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Mashiara Sedai

Member Since 15 Oct 2008
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Topics I've Started

White Ajah Middle Earth Event - Mashi’s Movie Rewatch: The Return of the King

13 October 2017 - 10:33 AM

Starting the movie right now!

White Ajah Middle Earth Event - Mashi’s Movie Rewatch: The Two Towers

11 October 2017 - 10:14 AM

Okay, I’m going to get started on the next film today, about 6pm EST.

My recollection of this movie is so much less than The Fellowship. We’ll see how it goes!

White Ajah Middle Earth Event - Mashi's Movie Rewatch: The Fellowship of the Ring

08 October 2017 - 11:43 AM

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Welcome to Mashi's Movie Rewatch: The Fellowship of the Ring!

 

It's been probably eight or nine years since I've watched these films and I thought this would be a great opportunity to view them all again.  We'll start with The Fellowship of the Ring, the first in the series.  The film originally opened in the US on December 10, 2001, with an extended version released the next year on DVD and VHS (which really dates how long ago the film came out!).  For this purpose, I'll be viewing the extended version.

 

I'm going to watch this tomorrow, (Monday the 9th) around 11am EST.  I'll post my comments as I'm going through, with things I like, dislike, or anything that stands out to me from my previous viewing.  Feel free to watch too, or just add to the discussion if it's all clear in your mind.


White Ajah Middle Earth Event - Master List

08 October 2017 - 11:28 AM

Hello all! And welcome to the White Ajah's Middle Earth Event, a celebration of all things Tolkien! We have several games and discussions that will continue throughout the week, so feel free to join in!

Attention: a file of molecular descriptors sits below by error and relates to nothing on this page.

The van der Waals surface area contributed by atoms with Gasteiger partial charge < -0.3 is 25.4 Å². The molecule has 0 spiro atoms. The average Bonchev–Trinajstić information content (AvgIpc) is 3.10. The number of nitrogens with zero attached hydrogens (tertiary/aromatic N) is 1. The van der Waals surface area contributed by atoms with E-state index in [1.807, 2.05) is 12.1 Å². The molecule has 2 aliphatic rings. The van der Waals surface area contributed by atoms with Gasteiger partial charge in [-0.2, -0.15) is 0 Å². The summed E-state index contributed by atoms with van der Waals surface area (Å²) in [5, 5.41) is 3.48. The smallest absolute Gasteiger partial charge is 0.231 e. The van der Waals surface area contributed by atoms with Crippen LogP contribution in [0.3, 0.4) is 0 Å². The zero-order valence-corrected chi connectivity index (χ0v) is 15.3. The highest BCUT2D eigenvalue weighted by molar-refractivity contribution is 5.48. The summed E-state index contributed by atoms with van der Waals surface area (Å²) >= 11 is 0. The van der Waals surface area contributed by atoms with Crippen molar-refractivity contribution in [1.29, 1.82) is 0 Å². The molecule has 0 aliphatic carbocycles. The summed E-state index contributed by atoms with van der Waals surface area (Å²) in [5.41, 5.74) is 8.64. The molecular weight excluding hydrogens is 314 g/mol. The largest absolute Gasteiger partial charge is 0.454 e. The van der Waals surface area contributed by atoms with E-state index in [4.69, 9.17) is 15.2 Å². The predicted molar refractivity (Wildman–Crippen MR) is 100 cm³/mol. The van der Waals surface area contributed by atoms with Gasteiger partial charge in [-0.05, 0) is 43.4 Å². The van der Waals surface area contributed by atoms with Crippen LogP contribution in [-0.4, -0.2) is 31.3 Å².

Discussions:
Mashi's Movie Rewatch Thread - The Fellowship of the Ring
Which Middle Earth Race are You?
Field Trip and Discussion

Games:
Frodo's Grand Adventure
Wheel of Fortune
GIF Wars


Week of the Greats - The Silver Screen [White & Blue Ajahs] Great Directors

12 April 2017 - 06:41 PM

Welcome to a discussion about great directors!  I'll get us started!

 

First off, the word "great" is very objective.  Even in terms of art, one person's work can be seen as perfect, but when viewed by another it's deemed flawed.  There are a few directors that most will agree are great.  But we can also talk about who is great to you!

 

I am very biased on this subject.  My husband is a film scholar--he teaches film studies at Arizona State University, has a Masters in Film Studies, writes numerous essays on film analysis and critique.....  So my views tend to mirror his (since I read his works, and watch which movies he suggests most of the time).  It also helps to have someone who knows what they're talking about explain what makes a director "great."  I have a much deeper appreciation for the craft since I've been able to see it through his eyes.

 

So, great directors:

 

Martin Scorsese:


Part of the New Hollywood wave of filmmaking, he is widely regarded as one of the most significant and influential filmmakers in cinematic history. In 1990, he founded The Film Foundation, a nonprofit organization dedicated to film preservation, and in 2007 he founded the World Cinema Foundation. He is a recipient of the AFI Life Achievement Award for his contributions to the cinema, and has won an Academy Award, a Palme d'OrCannes Film Festival Best Director AwardSilver LionGrammy AwardEmmysGolden GlobesBAFTAs, and DGA Awards.